CONNOR SYME hopes his fledgling professional career is heading in the right direction – with a little help from Irish pop star Niall Horan.
Syme turned professional last September after representing Great Britain & Ireland at the Walker Cup in his final act as an amateur.
He was signed by Modest! Golf Management, a company which was set up by the One Direction singer, and Horan has been on hand to offer his help and advice.
“I had met Niall before turning pro,” explains Connor. “He’s a great guy and it’s great to be part of his team.
“He’s heavily involved in things and probably much more involved than people would imagine.
“Niall loves his golf and he’s a great supporter of the game. It’s been good to chat to him.
“Obviously, he’s reached the top of his profession and he has travelled a lot, and he’s told me that it doesn’t come out without the talent and a lot of hard work.”
The Drumoig golfer enjoyed top-15 finishes in his first two starts as a pro on the European Tour last year, before coming through Q-School to earn his privileges for 2018.
He will make his first appearance of the year when he tees up at the Dubai Desert Classic this week.
Horan will be there to partner Rory McIlroy and bring a bit of showbiz to Wednesday’s pro-am, before Connor can get down to the serious business on Thursday.
But the 22-year-old faces a big test as he begins life on the main Tour.
Of the 2016 Q-School graduates, only three out of 30 retained their card at the end of the season, and only one of them, England’s Eddie Pepperell finished in the top 60.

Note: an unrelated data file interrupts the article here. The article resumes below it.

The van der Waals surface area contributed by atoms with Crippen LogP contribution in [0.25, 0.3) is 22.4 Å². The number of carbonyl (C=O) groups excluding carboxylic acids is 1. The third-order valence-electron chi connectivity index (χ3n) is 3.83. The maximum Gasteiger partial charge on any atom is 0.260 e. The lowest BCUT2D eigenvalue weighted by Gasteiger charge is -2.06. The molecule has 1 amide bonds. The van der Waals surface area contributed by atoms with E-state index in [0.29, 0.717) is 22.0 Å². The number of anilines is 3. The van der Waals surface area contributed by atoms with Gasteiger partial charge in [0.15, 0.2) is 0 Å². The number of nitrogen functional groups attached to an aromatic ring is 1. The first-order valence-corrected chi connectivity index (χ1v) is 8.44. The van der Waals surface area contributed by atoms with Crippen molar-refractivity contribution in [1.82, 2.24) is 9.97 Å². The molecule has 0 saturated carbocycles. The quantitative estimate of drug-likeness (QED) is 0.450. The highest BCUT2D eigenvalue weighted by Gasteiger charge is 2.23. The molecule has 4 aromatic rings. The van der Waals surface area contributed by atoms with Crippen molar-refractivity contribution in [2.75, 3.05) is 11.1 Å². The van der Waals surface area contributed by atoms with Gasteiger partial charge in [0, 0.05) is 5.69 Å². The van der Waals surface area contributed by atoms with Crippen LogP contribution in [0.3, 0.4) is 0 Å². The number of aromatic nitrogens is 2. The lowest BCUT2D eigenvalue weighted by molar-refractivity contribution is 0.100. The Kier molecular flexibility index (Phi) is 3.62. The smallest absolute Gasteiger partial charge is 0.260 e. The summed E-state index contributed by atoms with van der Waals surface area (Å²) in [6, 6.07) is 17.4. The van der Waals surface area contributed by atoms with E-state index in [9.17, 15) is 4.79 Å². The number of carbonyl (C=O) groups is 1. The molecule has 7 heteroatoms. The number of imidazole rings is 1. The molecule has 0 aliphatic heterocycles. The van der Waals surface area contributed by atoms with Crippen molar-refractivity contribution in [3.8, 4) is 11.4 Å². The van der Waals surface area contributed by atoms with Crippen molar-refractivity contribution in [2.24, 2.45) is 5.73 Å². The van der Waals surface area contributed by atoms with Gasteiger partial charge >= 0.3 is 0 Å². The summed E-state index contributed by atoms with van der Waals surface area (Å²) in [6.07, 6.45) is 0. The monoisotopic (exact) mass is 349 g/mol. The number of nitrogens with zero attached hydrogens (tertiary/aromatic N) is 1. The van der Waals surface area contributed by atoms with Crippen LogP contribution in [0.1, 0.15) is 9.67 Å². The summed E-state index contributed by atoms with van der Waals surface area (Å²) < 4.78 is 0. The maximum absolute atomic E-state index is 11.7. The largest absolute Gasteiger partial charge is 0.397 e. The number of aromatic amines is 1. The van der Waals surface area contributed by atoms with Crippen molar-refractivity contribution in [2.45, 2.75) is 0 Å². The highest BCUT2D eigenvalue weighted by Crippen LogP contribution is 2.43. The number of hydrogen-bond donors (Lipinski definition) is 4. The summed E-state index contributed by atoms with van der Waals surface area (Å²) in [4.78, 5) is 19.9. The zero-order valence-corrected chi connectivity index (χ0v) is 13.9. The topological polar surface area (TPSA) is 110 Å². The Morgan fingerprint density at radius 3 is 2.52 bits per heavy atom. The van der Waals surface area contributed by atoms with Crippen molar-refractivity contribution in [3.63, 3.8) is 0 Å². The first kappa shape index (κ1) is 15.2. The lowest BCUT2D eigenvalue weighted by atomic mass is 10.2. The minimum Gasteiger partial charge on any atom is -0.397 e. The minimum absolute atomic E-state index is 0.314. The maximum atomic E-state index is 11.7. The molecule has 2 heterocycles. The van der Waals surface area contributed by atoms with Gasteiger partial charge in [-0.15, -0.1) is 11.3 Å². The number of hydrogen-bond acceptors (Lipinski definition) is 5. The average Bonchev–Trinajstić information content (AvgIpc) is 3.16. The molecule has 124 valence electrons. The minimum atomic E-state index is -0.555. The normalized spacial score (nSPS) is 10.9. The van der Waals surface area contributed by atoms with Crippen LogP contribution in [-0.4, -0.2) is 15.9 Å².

However, optimism abounds as Connor heads to the Middle East to compete in a field that includes Rory, Masters Champion and last year’s winner Sergio Garcia, and many other star names.
“I can’t wait to get going,” he enthuses. “This is a great opportunity for me and a class event to start the year off.
“I took time off after my last event – the Joburg Open – to recharge my batteries and now I’m keen to kick off in Dubai.
“Coming from Tour School, keeping my card would be a good year and I’ll have to keep plugging away.
“Looking at every tournament and my category, there will be some weeks when I’m sitting on the bench.
“I’ll have to play every event I can. I can’t pick and choose. I’ll be seeing courses for the first time, but that’s all part of the experience and it was something I enjoyed at amateur level.
“It’s about having patience. You want it to be plain sailing but you know it doesn’t work like that.
“I was speaking to Dane Anders Hansen recently. He has been a very successful player and won some big tournaments.
“Yet he’s had a high number of missed cuts. That shows what golf is like and maybe missing a cut doesn’t have to be the be-all and end-all.
“I’m sure there will be some highs and some lows but, hopefully, it will be all good come November and I’ll still be out here.”